A lasting legacy. This story is part of a series demonstrating the achievement, impact and growth of UNC Charlotte under the leadership of Chancellor Philip L. Dubois.
In his 2006 installation address, Chancellor Philip L. Dubois established his research and discovery expectations for UNC Charlotte, which at the time had been founded only 60 years earlier.
“We should be one of North Carolina’s most significant public research universities, drawing focus and strength from the region we serve,” Dubois said. “And in working within our region … we should be partners, not preachers.”
Since then, collaboration has continued to be a constant factor with respect to research at UNC Charlotte, and new knowledge has moved forward the issues that define it as North Carolina’s urban research university. Whether it’s engineering researchers collaborating with regional healthcare providers to examine the effectiveness of knee replacements, marine biologists partnering with Discovery Place to unlock clues to how organisms respond to climate change, or faculty helping to shape the state’s emerging solar energy industry.
Through community engagement, active learning and industry partnerships, the University strives to advance the quality, diversity and growth of research at UNC Charlotte and places special value on the translation of research results that impact social, cultural and economic communities.
TACKLING CHARLOTTE’S ISSUES
Charlotte’s Optimist Park neighborhood, a community with a rich history, is undergoing changes as the city’s rapid growth trajectory continues. Due to its proximity to Uptown, the LYNX Blue Line (Parkwood Station in Optimist Park), and other completed and planned amenities, gentrification has accelerated throughout the neighborhood leaving many residents with more questions than answers about how to adapt to their new reality.
UNC Charlotte Bonner Leaders Program students have been working with the Optimist Park community. The Bonner Leaders Program aims to develop civic leaders by embedding students in Charlotte-area organizations to conduct community-based research. In working with the Optimist Park neighborhood, the students—representing majors across the University—are striving to address critical social issues facing the community, while gaining a deeper knowledge and awareness of the changing dynamics through intentional engagement with residents, community leaders and existing assets within the community.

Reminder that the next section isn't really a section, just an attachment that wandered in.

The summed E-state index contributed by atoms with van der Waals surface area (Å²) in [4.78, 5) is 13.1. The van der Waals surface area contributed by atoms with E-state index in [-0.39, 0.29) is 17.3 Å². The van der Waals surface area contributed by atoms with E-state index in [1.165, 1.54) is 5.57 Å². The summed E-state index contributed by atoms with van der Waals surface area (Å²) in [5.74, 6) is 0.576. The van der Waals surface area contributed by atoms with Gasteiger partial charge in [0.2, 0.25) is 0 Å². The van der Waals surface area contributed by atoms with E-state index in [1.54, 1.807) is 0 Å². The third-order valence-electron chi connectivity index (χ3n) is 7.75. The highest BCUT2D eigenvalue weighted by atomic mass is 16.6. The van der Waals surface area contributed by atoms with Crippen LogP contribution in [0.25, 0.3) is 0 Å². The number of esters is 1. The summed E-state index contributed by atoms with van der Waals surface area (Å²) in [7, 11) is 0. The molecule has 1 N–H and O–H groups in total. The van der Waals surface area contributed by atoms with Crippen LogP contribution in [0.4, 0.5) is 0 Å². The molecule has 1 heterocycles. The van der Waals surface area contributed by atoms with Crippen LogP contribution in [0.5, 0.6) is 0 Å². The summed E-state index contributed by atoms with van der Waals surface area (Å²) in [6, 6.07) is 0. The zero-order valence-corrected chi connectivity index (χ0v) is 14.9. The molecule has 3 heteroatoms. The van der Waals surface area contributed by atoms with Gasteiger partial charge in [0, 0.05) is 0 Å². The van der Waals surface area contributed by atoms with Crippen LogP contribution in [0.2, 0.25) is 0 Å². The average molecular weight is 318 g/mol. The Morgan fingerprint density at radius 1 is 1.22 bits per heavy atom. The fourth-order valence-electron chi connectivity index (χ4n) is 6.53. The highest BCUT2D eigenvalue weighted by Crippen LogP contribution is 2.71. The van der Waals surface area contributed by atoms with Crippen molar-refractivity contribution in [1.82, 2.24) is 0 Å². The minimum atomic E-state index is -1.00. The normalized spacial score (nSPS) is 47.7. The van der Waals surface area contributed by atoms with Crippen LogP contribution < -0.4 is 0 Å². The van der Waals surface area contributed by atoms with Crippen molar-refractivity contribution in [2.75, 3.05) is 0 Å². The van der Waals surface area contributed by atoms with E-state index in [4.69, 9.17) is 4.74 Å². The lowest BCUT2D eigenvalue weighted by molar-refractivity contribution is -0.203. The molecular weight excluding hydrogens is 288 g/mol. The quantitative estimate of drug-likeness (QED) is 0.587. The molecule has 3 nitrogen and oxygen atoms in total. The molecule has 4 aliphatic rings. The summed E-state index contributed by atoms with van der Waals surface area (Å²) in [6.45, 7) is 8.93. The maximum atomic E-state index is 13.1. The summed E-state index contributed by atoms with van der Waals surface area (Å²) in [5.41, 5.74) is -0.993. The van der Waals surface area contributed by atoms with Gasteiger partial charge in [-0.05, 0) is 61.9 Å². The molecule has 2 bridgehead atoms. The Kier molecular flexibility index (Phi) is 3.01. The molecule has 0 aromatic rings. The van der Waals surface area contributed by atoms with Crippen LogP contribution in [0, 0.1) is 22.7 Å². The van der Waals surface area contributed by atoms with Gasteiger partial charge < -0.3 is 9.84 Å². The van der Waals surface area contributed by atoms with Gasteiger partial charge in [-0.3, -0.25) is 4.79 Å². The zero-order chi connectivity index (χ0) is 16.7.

The Charlotte Business Journal highlighted the research being done by the students in Optimist Park to investigate many of the underlying reasons long-term, lower-income residents continue to move out of the neighborhood despite growing opportunities and improved quality-of-life indicators, such as access to public transportation and other amenities.
50 YEARS OF URBAN RESEARCH
Founded in 1969, the UNC Charlotte Urban Institute has been at the forefront of the University’s efforts to connect its research enterprise to addressing the social, economic and environmental challenges facing our communities.
Recently, the Urban Institute chronicled its 50-year history through a five-part series, underscoring its role in UNC Charlotte’s emergence as the region’s urban research university.
Building on 50 years of regional research and relationships, the Urban Institute just capped off a two-year project focused on exploring the urban-rural divide across the region. The Carolinas Urban-Rural Connection Project aimed to examine the economic and cultural ties that once flourished between Charlotte and surrounding communities, and explore whether those foundations are strong enough to build a new chapter of regional prosperity.
As a result, researchers were able to outline five strategies rooted in research that could point the way to greater regional vitality.
Pictured above: A patient, who recently underwent knee replacement surgery, visits the Biomechanics and Motion Analysis Lab at UNC Charlotte to perform exercises to examine the effectiveness of knee implants. Photo by Jared Moon
The Don Gibson Theatre in Shelby, North Carolina. Photo by Nancy Pierce